Hatching the ‘Third Eye’

The first tuatara hatchling has been born outside of its native New Zealand. photo: Chester Zoo

The first tuatara hatchling has been born outside of its native New Zealand. PHOTO: Chester Zoo

Discoveries excite us, an event that defies all odds even more so. Like the hatching of this tuatara outside its native of New Zealand.

After decades of work by a dedicated team at Chester Zoo in England, the first tuatara hatchling has been born outside of its native New Zealand.

“Breeding tuatara is an incredible achievement,” says Isolde McGeorge, the zoo’s tuatara keeper since 1977. “They are notoriously difficult to breed and it’s probably fair to say that I know that better than most as it has taken me 38 years to get here.”

BBC Earth reports:

Weighing in at a tiny 4.21 grams following a 238-day incubation period, the newcomer hatched on 5 December 2015, but its arrival was only announced to the world this week. After a second egg failed, the zoo wanted to make sure the hatchling was going to survive.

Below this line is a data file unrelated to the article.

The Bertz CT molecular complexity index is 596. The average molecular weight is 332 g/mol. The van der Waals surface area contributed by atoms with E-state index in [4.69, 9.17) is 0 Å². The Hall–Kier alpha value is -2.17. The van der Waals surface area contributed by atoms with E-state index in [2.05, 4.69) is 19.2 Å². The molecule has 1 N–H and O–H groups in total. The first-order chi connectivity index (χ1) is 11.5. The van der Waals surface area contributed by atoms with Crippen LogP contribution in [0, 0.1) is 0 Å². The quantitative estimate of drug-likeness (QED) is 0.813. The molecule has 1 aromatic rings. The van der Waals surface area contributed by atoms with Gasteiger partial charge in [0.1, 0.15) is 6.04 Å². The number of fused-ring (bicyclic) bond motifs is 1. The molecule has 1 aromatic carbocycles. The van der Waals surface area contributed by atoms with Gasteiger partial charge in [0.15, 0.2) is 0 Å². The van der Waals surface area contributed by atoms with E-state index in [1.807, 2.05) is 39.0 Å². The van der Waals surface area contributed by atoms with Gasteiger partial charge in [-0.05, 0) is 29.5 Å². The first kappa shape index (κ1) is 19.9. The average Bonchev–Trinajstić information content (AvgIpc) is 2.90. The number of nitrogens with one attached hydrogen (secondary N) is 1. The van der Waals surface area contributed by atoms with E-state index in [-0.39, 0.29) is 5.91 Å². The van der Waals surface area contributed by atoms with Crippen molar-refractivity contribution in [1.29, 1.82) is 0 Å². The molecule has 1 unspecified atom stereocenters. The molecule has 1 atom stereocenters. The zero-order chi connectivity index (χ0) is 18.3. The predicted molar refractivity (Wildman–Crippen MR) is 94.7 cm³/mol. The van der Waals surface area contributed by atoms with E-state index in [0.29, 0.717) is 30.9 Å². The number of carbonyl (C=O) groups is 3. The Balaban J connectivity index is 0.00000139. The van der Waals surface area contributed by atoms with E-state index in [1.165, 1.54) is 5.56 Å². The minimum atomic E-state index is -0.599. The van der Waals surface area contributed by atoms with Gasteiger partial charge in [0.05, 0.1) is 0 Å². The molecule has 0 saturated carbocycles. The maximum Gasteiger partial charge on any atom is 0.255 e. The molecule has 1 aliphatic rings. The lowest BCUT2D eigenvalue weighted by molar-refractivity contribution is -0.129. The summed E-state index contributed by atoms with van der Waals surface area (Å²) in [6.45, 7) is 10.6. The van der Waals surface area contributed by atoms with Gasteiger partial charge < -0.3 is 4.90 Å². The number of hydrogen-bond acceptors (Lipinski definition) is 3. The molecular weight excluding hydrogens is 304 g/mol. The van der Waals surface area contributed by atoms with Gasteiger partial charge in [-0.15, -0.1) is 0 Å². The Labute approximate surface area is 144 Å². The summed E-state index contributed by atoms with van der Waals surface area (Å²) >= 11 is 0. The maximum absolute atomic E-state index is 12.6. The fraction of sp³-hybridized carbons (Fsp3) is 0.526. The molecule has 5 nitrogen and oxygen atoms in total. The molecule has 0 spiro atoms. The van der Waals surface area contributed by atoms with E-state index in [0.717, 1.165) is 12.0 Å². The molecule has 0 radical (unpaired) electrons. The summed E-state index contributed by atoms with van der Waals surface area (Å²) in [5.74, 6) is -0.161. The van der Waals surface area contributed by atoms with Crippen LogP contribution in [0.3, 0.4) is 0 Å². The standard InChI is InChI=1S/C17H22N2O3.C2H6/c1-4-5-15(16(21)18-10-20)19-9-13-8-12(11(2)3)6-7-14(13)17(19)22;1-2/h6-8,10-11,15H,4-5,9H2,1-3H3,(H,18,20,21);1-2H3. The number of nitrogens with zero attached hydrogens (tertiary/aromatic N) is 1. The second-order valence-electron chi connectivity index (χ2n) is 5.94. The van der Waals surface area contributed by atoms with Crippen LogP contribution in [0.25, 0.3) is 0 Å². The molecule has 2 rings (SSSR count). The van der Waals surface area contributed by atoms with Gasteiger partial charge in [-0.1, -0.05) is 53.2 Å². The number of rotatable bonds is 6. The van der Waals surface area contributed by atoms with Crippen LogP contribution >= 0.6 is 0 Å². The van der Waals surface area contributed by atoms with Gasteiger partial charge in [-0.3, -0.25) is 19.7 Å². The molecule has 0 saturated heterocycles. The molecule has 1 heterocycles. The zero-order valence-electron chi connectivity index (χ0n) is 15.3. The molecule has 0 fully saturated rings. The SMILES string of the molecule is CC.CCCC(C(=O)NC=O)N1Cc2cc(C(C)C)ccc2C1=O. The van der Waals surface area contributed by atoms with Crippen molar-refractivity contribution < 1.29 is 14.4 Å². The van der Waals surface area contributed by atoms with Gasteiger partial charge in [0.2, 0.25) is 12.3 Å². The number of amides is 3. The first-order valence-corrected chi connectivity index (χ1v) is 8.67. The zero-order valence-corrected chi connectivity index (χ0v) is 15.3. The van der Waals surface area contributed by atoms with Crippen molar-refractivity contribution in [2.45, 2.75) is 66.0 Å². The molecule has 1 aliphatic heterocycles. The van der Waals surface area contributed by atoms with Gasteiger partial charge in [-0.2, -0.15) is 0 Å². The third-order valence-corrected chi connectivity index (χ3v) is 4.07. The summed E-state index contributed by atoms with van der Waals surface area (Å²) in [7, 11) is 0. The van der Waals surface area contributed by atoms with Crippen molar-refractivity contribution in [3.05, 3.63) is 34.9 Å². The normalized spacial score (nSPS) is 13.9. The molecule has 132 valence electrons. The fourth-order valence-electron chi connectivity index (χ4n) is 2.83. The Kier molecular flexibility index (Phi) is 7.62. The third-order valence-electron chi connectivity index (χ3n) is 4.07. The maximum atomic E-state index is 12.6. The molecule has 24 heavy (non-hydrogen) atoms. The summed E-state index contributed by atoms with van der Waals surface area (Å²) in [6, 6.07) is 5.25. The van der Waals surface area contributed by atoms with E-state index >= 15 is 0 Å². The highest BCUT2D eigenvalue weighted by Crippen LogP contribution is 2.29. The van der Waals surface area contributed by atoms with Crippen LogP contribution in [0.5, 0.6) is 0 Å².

“It was a very, very anxious time,” says McGeorge.

Tuatara once lived throughout the mainland of their native New Zealand, but thanks to introduced mammalian predators they only survive on 32 offshore islands.

“Tuatara lived before the dinosaurs, they lived with the dinosaurs and they survived after dinosaurs had died out. They really are a living fossil and an evolutionary wonder,” said McGeorge.

The name tuatara means “spiny back” in Māori. But their most extraordinary feature is in the middle of their heads.

The tuatara’s “third eye” is equipped with a lens, retina, cornea and connective tissue leading to the brain, but it is not used to see. Instead it is thought to be used for setting the tuatara’s circadian rhythms.

Read more.

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